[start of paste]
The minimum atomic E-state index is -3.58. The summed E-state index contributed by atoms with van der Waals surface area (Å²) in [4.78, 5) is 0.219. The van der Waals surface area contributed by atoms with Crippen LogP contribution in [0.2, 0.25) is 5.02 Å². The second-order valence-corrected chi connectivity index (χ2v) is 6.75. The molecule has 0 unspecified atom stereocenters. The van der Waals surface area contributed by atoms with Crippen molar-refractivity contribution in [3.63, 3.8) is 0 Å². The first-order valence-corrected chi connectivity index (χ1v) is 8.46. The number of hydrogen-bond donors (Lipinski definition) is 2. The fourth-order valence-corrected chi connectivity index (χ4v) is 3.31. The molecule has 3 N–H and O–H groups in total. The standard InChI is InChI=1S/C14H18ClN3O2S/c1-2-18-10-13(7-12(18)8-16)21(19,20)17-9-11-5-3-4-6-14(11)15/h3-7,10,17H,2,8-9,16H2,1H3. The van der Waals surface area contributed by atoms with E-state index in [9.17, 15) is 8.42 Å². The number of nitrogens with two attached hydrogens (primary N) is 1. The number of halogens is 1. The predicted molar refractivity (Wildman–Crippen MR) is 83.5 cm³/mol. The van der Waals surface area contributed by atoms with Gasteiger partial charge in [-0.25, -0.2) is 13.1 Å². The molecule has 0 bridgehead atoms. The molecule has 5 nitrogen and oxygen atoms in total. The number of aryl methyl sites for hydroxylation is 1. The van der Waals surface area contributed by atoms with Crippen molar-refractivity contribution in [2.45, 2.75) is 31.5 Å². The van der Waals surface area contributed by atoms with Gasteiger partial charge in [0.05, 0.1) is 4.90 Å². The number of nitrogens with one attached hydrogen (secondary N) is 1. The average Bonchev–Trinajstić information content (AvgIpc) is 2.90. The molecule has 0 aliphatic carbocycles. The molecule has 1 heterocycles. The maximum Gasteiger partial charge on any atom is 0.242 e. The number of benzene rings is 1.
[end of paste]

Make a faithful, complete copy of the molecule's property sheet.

The minimum atomic E-state index is -3.58. The summed E-state index contributed by atoms with van der Waals surface area (Å²) in [4.78, 5) is 0.219. The van der Waals surface area contributed by atoms with Crippen LogP contribution in [0.2, 0.25) is 5.02 Å². The second-order valence-corrected chi connectivity index (χ2v) is 6.75. The molecule has 0 unspecified atom stereocenters. The van der Waals surface area contributed by atoms with Crippen molar-refractivity contribution in [3.63, 3.8) is 0 Å². The first-order valence-corrected chi connectivity index (χ1v) is 8.46. The number of hydrogen-bond donors (Lipinski definition) is 2. The fourth-order valence-corrected chi connectivity index (χ4v) is 3.31. The molecule has 3 N–H and O–H groups in total. The standard InChI is InChI=1S/C14H18ClN3O2S/c1-2-18-10-13(7-12(18)8-16)21(19,20)17-9-11-5-3-4-6-14(11)15/h3-7,10,17H,2,8-9,16H2,1H3. The van der Waals surface area contributed by atoms with E-state index in [9.17, 15) is 8.42 Å². The number of nitrogens with two attached hydrogens (primary N) is 1. The number of halogens is 1. The predicted molar refractivity (Wildman–Crippen MR) is 83.5 cm³/mol. The van der Waals surface area contributed by atoms with Gasteiger partial charge in [-0.25, -0.2) is 13.1 Å². The molecule has 0 bridgehead atoms. The molecule has 5 nitrogen and oxygen atoms in total. The number of aryl methyl sites for hydroxylation is 1. The van der Waals surface area contributed by atoms with Crippen molar-refractivity contribution in [2.45, 2.75) is 31.5 Å². The van der Waals surface area contributed by atoms with Gasteiger partial charge in [0.05, 0.1) is 4.90 Å². The number of nitrogens with one attached hydrogen (secondary N) is 1. The average Bonchev–Trinajstić information content (AvgIpc) is 2.90. The molecule has 0 aliphatic carbocycles. The molecule has 1 heterocycles. The maximum Gasteiger partial charge on any atom is 0.242 e. The number of benzene rings is 1.